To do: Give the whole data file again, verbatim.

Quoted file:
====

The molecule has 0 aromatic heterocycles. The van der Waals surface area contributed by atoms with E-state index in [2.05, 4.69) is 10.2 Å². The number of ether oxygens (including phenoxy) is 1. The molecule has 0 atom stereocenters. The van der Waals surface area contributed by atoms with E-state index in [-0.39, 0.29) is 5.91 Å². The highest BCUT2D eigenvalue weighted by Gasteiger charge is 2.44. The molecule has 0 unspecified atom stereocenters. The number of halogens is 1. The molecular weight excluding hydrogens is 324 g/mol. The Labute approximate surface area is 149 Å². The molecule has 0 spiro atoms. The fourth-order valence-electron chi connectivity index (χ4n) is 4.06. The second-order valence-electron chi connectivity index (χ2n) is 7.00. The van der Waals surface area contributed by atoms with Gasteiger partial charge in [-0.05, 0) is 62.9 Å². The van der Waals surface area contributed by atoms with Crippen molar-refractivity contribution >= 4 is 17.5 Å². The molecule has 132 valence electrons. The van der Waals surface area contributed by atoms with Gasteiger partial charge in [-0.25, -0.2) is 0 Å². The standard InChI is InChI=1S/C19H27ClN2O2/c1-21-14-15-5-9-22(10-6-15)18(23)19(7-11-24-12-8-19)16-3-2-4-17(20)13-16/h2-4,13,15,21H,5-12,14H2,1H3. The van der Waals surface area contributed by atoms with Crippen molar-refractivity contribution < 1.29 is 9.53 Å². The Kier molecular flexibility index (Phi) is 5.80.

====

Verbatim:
The molecule has 0 aromatic heterocycles. The van der Waals surface area contributed by atoms with E-state index in [2.05, 4.69) is 10.2 Å². The number of ether oxygens (including phenoxy) is 1. The molecule has 0 atom stereocenters. The van der Waals surface area contributed by atoms with E-state index in [-0.39, 0.29) is 5.91 Å². The highest BCUT2D eigenvalue weighted by Gasteiger charge is 2.44. The molecule has 0 unspecified atom stereocenters. The number of halogens is 1. The molecular weight excluding hydrogens is 324 g/mol. The Labute approximate surface area is 149 Å². The molecule has 0 spiro atoms. The fourth-order valence-electron chi connectivity index (χ4n) is 4.06. The second-order valence-electron chi connectivity index (χ2n) is 7.00. The van der Waals surface area contributed by atoms with Gasteiger partial charge in [-0.05, 0) is 62.9 Å². The van der Waals surface area contributed by atoms with Crippen molar-refractivity contribution >= 4 is 17.5 Å². The molecule has 132 valence electrons. The van der Waals surface area contributed by atoms with Gasteiger partial charge in [-0.25, -0.2) is 0 Å². The standard InChI is InChI=1S/C19H27ClN2O2/c1-21-14-15-5-9-22(10-6-15)18(23)19(7-11-24-12-8-19)16-3-2-4-17(20)13-16/h2-4,13,15,21H,5-12,14H2,1H3. The van der Waals surface area contributed by atoms with Crippen molar-refractivity contribution < 1.29 is 9.53 Å². The Kier molecular flexibility index (Phi) is 5.80.